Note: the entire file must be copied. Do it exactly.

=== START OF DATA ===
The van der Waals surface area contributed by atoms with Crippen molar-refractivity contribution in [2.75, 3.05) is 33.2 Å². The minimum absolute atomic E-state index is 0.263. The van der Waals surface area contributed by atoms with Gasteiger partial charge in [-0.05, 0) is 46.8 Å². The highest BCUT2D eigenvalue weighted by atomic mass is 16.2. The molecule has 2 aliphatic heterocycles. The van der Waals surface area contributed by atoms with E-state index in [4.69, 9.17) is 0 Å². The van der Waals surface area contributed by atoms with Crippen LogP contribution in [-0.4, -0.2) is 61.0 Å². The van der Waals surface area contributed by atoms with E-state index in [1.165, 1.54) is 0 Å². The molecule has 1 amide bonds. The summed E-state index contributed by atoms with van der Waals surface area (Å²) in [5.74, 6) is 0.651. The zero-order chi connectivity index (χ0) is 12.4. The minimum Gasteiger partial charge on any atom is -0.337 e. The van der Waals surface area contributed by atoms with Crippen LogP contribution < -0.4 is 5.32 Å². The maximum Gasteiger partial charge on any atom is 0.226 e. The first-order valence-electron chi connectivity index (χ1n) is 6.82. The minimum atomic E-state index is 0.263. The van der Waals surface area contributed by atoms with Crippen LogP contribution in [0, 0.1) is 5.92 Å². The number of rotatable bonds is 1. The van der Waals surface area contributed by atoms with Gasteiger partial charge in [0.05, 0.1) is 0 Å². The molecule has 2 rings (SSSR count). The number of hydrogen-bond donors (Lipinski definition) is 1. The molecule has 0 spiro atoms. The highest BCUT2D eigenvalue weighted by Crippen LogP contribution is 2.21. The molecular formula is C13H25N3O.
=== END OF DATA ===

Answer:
The van der Waals surface area contributed by atoms with Crippen molar-refractivity contribution in [2.75, 3.05) is 33.2 Å². The minimum absolute atomic E-state index is 0.263. The van der Waals surface area contributed by atoms with Gasteiger partial charge in [-0.05, 0) is 46.8 Å². The highest BCUT2D eigenvalue weighted by atomic mass is 16.2. The molecule has 2 aliphatic heterocycles. The van der Waals surface area contributed by atoms with E-state index in [4.69, 9.17) is 0 Å². The van der Waals surface area contributed by atoms with Crippen LogP contribution in [-0.4, -0.2) is 61.0 Å². The van der Waals surface area contributed by atoms with E-state index in [1.165, 1.54) is 0 Å². The molecule has 1 amide bonds. The summed E-state index contributed by atoms with van der Waals surface area (Å²) in [5.74, 6) is 0.651. The zero-order chi connectivity index (χ0) is 12.4. The minimum Gasteiger partial charge on any atom is -0.337 e. The van der Waals surface area contributed by atoms with Crippen LogP contribution < -0.4 is 5.32 Å². The maximum Gasteiger partial charge on any atom is 0.226 e. The first-order valence-electron chi connectivity index (χ1n) is 6.82. The minimum atomic E-state index is 0.263. The van der Waals surface area contributed by atoms with Crippen LogP contribution in [0, 0.1) is 5.92 Å². The number of rotatable bonds is 1. The van der Waals surface area contributed by atoms with Gasteiger partial charge in [0.05, 0.1) is 0 Å². The molecule has 2 rings (SSSR count). The number of hydrogen-bond donors (Lipinski definition) is 1. The molecule has 0 spiro atoms. The highest BCUT2D eigenvalue weighted by Crippen LogP contribution is 2.21. The molecular formula is C13H25N3O.